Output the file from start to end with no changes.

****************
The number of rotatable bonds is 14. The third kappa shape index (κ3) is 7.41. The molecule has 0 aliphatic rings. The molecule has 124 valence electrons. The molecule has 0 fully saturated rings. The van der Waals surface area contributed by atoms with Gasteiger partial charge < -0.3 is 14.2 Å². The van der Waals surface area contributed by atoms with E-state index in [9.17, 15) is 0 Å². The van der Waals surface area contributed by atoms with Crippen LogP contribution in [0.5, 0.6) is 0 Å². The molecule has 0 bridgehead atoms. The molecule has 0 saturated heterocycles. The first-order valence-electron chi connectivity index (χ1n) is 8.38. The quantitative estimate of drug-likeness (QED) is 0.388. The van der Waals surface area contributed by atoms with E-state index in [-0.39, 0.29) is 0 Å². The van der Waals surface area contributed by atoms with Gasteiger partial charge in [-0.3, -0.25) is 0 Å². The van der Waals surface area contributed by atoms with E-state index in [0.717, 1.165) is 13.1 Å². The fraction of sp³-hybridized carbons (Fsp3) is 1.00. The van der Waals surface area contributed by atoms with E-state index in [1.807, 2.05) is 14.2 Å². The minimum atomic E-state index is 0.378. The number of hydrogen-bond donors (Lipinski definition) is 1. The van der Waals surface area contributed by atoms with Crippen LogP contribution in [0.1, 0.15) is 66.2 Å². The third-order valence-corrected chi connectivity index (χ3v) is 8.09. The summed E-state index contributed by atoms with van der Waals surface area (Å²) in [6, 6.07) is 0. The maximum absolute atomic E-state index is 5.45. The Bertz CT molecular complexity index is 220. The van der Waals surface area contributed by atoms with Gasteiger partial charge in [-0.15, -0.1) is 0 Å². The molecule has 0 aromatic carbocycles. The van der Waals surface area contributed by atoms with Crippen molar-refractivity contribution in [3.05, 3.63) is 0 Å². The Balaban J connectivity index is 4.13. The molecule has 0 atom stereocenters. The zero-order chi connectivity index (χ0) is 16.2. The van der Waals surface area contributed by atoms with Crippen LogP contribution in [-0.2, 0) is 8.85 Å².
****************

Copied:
The number of rotatable bonds is 14. The third kappa shape index (κ3) is 7.41. The molecule has 0 aliphatic rings. The molecule has 124 valence electrons. The molecule has 0 fully saturated rings. The van der Waals surface area contributed by atoms with Gasteiger partial charge < -0.3 is 14.2 Å². The van der Waals surface area contributed by atoms with E-state index in [9.17, 15) is 0 Å². The van der Waals surface area contributed by atoms with Crippen LogP contribution in [0.5, 0.6) is 0 Å². The molecule has 0 bridgehead atoms. The molecule has 0 saturated heterocycles. The first-order valence-electron chi connectivity index (χ1n) is 8.38. The quantitative estimate of drug-likeness (QED) is 0.388. The van der Waals surface area contributed by atoms with E-state index in [-0.39, 0.29) is 0 Å². The van der Waals surface area contributed by atoms with Gasteiger partial charge in [-0.3, -0.25) is 0 Å². The van der Waals surface area contributed by atoms with E-state index in [0.717, 1.165) is 13.1 Å². The fraction of sp³-hybridized carbons (Fsp3) is 1.00. The van der Waals surface area contributed by atoms with E-state index in [1.807, 2.05) is 14.2 Å². The minimum atomic E-state index is 0.378. The number of hydrogen-bond donors (Lipinski definition) is 1. The van der Waals surface area contributed by atoms with Crippen LogP contribution in [0.1, 0.15) is 66.2 Å². The third-order valence-corrected chi connectivity index (χ3v) is 8.09. The summed E-state index contributed by atoms with van der Waals surface area (Å²) in [6, 6.07) is 0. The maximum absolute atomic E-state index is 5.45. The Bertz CT molecular complexity index is 220. The van der Waals surface area contributed by atoms with Gasteiger partial charge in [-0.15, -0.1) is 0 Å². The molecule has 0 aromatic carbocycles. The van der Waals surface area contributed by atoms with Crippen molar-refractivity contribution in [3.05, 3.63) is 0 Å². The Balaban J connectivity index is 4.13. The molecule has 0 atom stereocenters. The zero-order chi connectivity index (χ0) is 16.2. The van der Waals surface area contributed by atoms with Crippen LogP contribution in [-0.2, 0) is 8.85 Å².